Jacobson on Shylock
Jews are embarrassed by The Merchant of Venice, says Howard Jacobson. That’s why they call it antisemitic
ACCORDING TO Howard Jacobson, The Merchant of Venice is not antisemitic. Embarrassing maybe, but not antisemitic.
“I never really thought it was,” the author said. “When I was one of 20 Jewish boys at the non-Jewish school we were at, we did The Merchant of Venice and we became all very self-conscious about the ‘Hath not a Jew eyes’ speech and all that.
“In fact, it wouldn’t at all surprise me, though I’m not going to say this happened, if one of the teachers said, ‘Jacobson, Isaacson and Goldberg, you’re Jews, you read this’.
“But we used it as a sort of joke speech. Whenever any of our parents said something was antisemitic, which they always seemed to be doing to our adolescent eyes, we would go ‘Yeah, yeah, Hasn’t a Jew eyes’.”
Mr Jacobson was reflecting on Shakespeare’s play — and his own retelling of it in his latest novel — ahead of a BBC1 documentary called Shylock’s Ghost broadcast next week.
The film, which is the latest in the Imagine series presented by Alan Yentob, sees the Man Booker Prize-winning author travel to Venice’s 500-year-old ghetto which, had Shylock existed, would have been his home.
From there Mr Jacobson and Mr Yentob explore the myths that lie behind “the pound of flesh” that Shylock demands of the defaulting Antonio, and inevitably the charge that Shylock is an antisemitic characterisation of a Jew.
Mr Jacobson acknowledges that his view of the play is by no means definitive. “In the film I interview lots of Shakespeareans, including James Shapiro and Stephen Greenblatt, and both them say no, it is an antisemitic play. But Greenblatt says it may be antisemitic, but nonetheless… and in that ‘nonetheless’ is everything that interests you about Shakespeare. “The whole business of making this programme wasn’t about, can we somehow save Jews from the horrible things Shakespeare did? I don’t t hi nk th a t ’ s th e right way to read that play.”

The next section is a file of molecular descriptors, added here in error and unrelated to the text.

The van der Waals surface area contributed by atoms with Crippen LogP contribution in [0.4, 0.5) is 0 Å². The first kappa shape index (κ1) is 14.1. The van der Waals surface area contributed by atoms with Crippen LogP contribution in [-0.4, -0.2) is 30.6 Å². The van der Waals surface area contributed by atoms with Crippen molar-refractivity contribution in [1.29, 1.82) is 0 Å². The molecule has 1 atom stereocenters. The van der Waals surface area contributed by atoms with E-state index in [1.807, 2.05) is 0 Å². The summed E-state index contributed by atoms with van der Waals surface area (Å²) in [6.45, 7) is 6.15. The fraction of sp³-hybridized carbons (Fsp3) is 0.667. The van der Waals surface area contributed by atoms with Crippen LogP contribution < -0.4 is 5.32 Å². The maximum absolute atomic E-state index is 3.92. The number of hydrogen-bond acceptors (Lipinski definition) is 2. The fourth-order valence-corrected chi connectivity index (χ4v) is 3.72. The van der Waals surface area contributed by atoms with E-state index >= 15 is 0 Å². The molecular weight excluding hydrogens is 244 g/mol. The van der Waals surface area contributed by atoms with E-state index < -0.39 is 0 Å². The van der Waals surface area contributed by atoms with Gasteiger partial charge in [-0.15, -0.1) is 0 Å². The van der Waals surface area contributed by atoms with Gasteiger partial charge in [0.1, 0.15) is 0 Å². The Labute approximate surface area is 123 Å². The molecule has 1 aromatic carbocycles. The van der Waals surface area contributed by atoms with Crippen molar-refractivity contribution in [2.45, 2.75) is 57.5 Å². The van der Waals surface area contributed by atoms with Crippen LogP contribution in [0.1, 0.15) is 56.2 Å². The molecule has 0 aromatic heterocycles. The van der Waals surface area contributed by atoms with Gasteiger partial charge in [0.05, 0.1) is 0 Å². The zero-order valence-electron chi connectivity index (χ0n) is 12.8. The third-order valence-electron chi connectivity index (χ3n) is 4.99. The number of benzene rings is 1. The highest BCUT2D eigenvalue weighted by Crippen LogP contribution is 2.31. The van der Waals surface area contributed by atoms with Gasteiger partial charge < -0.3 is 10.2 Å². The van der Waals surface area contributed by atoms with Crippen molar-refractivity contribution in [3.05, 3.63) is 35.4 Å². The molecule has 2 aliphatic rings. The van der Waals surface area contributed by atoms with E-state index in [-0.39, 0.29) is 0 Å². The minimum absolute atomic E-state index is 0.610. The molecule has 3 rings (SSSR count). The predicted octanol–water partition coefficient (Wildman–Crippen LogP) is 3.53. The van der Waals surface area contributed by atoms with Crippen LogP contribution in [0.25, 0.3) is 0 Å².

So has making the documentary and writing his novel, My Name is Shylock, changed his view of Shakespeare’s Jew? “It has, but not to the degree that it’s a loving portrait of a Jew when I previously thought it was hateful.” The film explores Shylock’s personality as well as his Jewishness.
“What do you do with the fact that when the chance comes for Shylock to still kill Antonio, but at the cost of his own life, he refuses?” asks Mr Jacobson. “In other words, is Shylock a coward? For Greenblatt, this is where Shylock refuses to be a suicide bomber. His hatred of Antonio is not so great that he will risk his own life. What’s one to make of that? How does that make sense of him?”
So are Jews wrong to see the play as antisemitic? Not quite. For Mr Jacobson, there is no right or wrong — rather it is all part of what he calls the “knotty” condition that goes with being Jewish and watching the play.
“The argument I have in my novel is about rescuing Shylock not from Shakespeare but from the way Shylock has been read, not least by many Jews who have not got past the stage I was at when I was an adolescent. I think a lot of Jews see in Shylock a picture of the Jew that embarrasses them, so that they move towards an antisemitic play when I don’t think that’s justified.”
‘Shylock’s Ghost’ is on BBC 1 on Tuesday. ‘My Name is Shylock’ is published in February
An 1890 illustration of
Shylock ( right)